Donald Trump Wanted Ivanka, Kushner out of White House—They 'Didn't Know How to Play the Game,' Book Says

President Donald Trump reportedly wanted daughter Ivanka Trump and son-in-law Jared Kushner bounced out of the White House and sent back to New York because of the bad press they generated, according to a new book written by the journalist Vicky Ward.

Kushner Inc., which will be published next week, claims the president asked his then–chief of staff, John Kelly, to remove the power couple from Washington, D.C., complaining that they "didn't know how to play the game."

But the president's desire to remove the two from the circles of power came and went in waves, according to a review of the book in The New York Times. When Kelly joined the administration in the summer of 2017, the president was reportedly frustrated with Ivanka Trump and Kushner.

"Get rid of my kids. Get them back to New York," the president told Kelly, according to Ward. But Kelly told him it would be hard to dislodge the pair, who since the early days of the campaign had been some of the most influential members of the president's inner circle.

Ward's book describes the behind-the-scenes strategy, maneuvers and power struggles that have seen Ivanka Trump and Kushner outlast any of their inter-administration rivals, leaving them in a prominent position after two tumultuous years of the Trump administration. Ward spoke with 220 people—many of whom would only speak anonymously—over two years to craft the book.

Though Ivanka Trump and Kushner had been painted as moderating, centrist influences on an extreme president, Ward argues the couple were themselves keen on breaking protocol, using their influence with the president to further their own ambitions and encourage some of his worst instincts.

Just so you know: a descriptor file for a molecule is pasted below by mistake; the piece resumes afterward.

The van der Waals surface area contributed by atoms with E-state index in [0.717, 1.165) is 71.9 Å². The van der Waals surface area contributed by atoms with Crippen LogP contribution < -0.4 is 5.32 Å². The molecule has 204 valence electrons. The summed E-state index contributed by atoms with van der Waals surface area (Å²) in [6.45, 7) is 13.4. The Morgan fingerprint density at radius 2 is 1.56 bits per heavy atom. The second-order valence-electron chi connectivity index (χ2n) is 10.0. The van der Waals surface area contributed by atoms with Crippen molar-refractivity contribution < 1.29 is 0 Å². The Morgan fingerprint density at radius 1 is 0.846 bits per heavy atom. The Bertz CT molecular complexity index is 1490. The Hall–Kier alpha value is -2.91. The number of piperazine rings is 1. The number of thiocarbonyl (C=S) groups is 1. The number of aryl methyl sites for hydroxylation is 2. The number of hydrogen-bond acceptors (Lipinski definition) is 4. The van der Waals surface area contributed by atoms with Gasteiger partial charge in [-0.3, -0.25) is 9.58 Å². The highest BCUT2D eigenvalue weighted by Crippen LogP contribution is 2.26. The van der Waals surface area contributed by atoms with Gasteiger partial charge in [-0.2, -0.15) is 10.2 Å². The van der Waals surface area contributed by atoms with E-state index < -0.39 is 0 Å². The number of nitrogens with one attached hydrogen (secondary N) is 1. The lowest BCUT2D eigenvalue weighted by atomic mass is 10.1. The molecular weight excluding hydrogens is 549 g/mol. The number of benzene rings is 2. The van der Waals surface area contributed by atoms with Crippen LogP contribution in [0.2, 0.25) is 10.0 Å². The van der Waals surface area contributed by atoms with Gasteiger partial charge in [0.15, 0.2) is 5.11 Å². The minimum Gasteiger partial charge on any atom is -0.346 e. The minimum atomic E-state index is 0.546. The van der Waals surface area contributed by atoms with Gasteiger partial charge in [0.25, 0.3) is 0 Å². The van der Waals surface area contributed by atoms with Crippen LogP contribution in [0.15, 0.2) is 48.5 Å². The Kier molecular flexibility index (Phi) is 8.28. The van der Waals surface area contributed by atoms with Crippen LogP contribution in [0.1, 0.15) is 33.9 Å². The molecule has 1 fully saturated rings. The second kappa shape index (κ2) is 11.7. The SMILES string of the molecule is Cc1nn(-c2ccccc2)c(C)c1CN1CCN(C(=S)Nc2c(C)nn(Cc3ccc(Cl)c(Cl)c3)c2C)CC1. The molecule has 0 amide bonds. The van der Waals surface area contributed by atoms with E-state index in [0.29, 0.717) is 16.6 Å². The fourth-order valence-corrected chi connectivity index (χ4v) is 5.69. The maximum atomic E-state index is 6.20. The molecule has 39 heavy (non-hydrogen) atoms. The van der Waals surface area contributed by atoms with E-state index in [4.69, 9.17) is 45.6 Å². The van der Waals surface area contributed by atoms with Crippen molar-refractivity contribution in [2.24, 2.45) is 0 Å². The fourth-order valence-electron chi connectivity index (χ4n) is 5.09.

Former top economic adviser Gary Cohn, for example, went to Ivanka Trump when he was considering resigning over the president's response to the Unite the Right rally in Charlottesville, Virginia, in 2017. Despite the deadly violence, public anti-Semitism and racism on show from assembled neo-Nazi and white supremacist groups, the president blamed "both sides" for the tragic outcome.

Cohn went to Ivanka Trump to voice his objections, but according to Ward's book was dismayed with her response. "My dad's not a racist; he didn't mean any of it," she told Cohn, according to the book, about her father's failure to condemn the white supremacists. "That's not what he said," she continued.

Though a statement sent to the Times by Cohn said he "worked well" with the pair and they "continue to be friends to this day," Ward suggested his opinion of them was irreparably damaged by Ivanka Trump's intransigence.

The pair also apparently tried to exert control over the State Department, and decide who could travel on funded trips. Citing a source within the department, Ward wrote that Ivanka Trump submitted inappropriate requests to travel on Air Force planes, and that the couple would invite Treasury Secretary Steven Mnuchin on trips to secure access to aircraft—and sidestep former Secretary of State Rex Tillerson's efforts to stop them.

Peter Mirijanian, a spokesperson for Kushner's lawyer Abbe Lowell, told the Times the book is one of "fiction rather than any serious attempt to get the facts. Correcting everything wrong would take too long and be pointless."

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Ivanka Trump and Jared Kushner are pictured during the 55th Munich Security Conference in Munich, Germany, on February 16. According to a new book, the president wanted the two out of the White House. THOMAS KIENZLE/AFP/Getty Images